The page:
What magicians (and other skeptics) should know about science

    I had gone into the world’s biggest annual skeptics’ gathering hoping to be disillusioned. I’m not one given to paranormal or religious beliefs, but I thought after being exposed for four days to hundreds of members of the international skeptics’ community, I might expect to leave cleansed of at least one or two erroneous or irrational ideas. I was to get my wish, but not the way I’d expected.

    The meeting, which took place in a Las Vegas casino in July, was called The Amazing Meeting, or TAM for short. The star of the show is James “The Amazing” Randi, a magician and investigator of claims. The meeting functions as a fundraiser for his James Randi Educational Foundation, whose mission is “to promote critical thinking by reaching out to the public and media with reliable information about paranormal and supernatural ideas so widespread in our society today.”

    Randi became well known to scientists and those of us who cover them back in 1988, when he joined a team investigating a French immunologists’ unlikely claim that water could “remember” antibodies that had been diluted to zero concentration. The original finding had become a scientific scandal for getting into the prestigious journal Nature and for seeming to back the discredited mechanism behind the discredited field of homeopathy.

    The magician and his fellow investigators showed that when the French researcher was blind to which samples once contained the antibody, the weird memory effect went away. The scientific community was grateful for having the record set straight and for the valuable insight into how the experiment went wrong.

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    This year, TAM drew 1100 people from as far as Bangladesh and Australia – many of them staying up until the wee hours in the casino’s lounge to interact with like-minded people and rub shoulders with certain celebrity skeptics. The theme this year, Fighting the Fakers, seemed to encapsulate what organized skepticism could do for the rest of society.

    The four day meeting included dozens of 30 minute talks – I volunteered to give one on skepticism in the media. I listened to most of the other talks, though it turned out I already disbelieved all of the claims being discussed: Exorcism, alien visitations, psychics, variations on faith healing, “cold reading” – a form of mind reading, ill-informed chemical phobias.

    Many of the talks weren’t aimed at debunking anything – a sex therapist talked about “moral panic” on the part of the religious right as a reaction to increasing sexual freedom. One speaker talked about a website that casts doubt insufficiently skeptical news stories – mostly material from gossipy tabloids and websites known more for quantity than quality. Someone talked about giving up the Mormon faith. Another, on how actors and other creative people were not really fakers – they were “honest liars”.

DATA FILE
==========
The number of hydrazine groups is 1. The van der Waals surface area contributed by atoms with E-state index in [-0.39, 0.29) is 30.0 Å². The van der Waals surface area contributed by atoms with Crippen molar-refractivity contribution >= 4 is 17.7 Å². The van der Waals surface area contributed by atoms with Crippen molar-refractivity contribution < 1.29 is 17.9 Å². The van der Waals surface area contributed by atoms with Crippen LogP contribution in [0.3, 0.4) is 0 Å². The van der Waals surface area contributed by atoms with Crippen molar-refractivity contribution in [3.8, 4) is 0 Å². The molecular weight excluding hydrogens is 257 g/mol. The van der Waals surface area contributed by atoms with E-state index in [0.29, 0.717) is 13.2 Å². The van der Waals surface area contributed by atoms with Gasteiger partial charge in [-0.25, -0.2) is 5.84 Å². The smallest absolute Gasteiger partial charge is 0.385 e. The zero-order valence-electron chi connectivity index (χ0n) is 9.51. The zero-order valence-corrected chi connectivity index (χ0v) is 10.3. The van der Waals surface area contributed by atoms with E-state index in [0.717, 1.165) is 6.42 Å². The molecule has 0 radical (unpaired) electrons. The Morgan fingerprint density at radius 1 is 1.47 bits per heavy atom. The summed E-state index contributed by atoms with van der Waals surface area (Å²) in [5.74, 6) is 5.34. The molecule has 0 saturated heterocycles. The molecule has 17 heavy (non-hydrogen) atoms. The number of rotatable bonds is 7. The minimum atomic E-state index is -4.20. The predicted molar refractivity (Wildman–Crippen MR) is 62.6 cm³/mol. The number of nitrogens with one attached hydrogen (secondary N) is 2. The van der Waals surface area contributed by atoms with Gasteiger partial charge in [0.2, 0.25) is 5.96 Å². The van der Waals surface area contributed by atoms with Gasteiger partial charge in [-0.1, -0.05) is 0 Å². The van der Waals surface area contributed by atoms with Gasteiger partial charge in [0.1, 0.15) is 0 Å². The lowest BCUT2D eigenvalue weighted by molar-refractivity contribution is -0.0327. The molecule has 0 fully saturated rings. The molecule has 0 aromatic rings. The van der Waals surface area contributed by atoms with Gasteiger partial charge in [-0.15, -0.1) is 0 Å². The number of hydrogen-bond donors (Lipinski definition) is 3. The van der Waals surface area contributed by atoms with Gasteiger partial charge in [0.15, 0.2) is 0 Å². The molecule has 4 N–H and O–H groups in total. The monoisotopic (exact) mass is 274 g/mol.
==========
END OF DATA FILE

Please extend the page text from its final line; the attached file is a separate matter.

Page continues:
One talk that surprised me was a sort of climate science 101 briefing from Michael Mann, the Penn State scientist who is known for the so-called hockey stick graph reconstructing the last few centuries of atmospheric composition and global climate. He’s also one of the victims of “climategate” – a hacking incident in which his emails were stolen and touted as evidence of fraud. There was no evidence and he was cleared.

    I wrote a lot about Michael Mann when I covered science for The Philadelphia Inquirer. Why was he talking to the skeptics now and not back in 2009, when he was being accused of fraud by alleged “skeptics”? I reasoned that he certainly could have used the support of authentic skeptics while being attacked by fake ones.

    It wasn’t until after I got home that the skeptics disillusioned me. I started poking around, curious about the relationship between climate scientists and the skeptics’ community when I came across a 2009 piece by Randi himself, called AGW revisited, AGW referring to anthropogenic global warming. The bottom line – Randi wasn’t convinced.

    Now the disillusionment wasn’t about climate change. There’s an overwhelming confluence of evidence coming from earth and planetary science, physics and chemistry showing that human activity has changed the atmosphere enough to disrupt the climate. Undergraduates can work out the physics of greenhouse gases and how they hold heat in the atmosphere. There are solid measurements showing just how much we’ve added in the last century.

    The shocking aspect of Randi’s AGW piece wasn’t the subject matter – it was the approach. It wasn’t very reasoned nor was it skeptical. Much of it could have been cribbed from creationist propaganda.There was something I found unfair about Randi’s use of the term “AGW” which he never clearly defined, thus allowing him to poke holes at a non-existent viewpoint in which all observed climate change is 100% caused my human activity. Then there was the suggestion that scientists can’t be trusted:

    “……An unfortunate fact is that scientists are just as human as the rest of us, in that they are strongly influenced by the need to be accepted, to kowtow to peer opinion, and to “belong” in the scientific community…..academics [are] often more driven by “politically correct” survival principles than by those given them by Galileo, Newton, Einstein, and Bohr…..Religious and other emotional convictions drive scientists, despite what they may think their motivations are.”

    Creationists make similar statements to try to discredit biologists.

    Then Randi demeaned the power of scientific consensus, much the same way peddlers of fringe claims and pseudoscience do to imply that being rejected by the mainstream is actually a good thing.There was reference to a petition:

    “…some 32,000 scientists, 9,000 of them PhDs, have signed The Petition Project statement proclaiming that Man is not necessarily the chief cause of warming, that the phenomenon may not exist at all, and that, in any case, warming would not be disastrous.”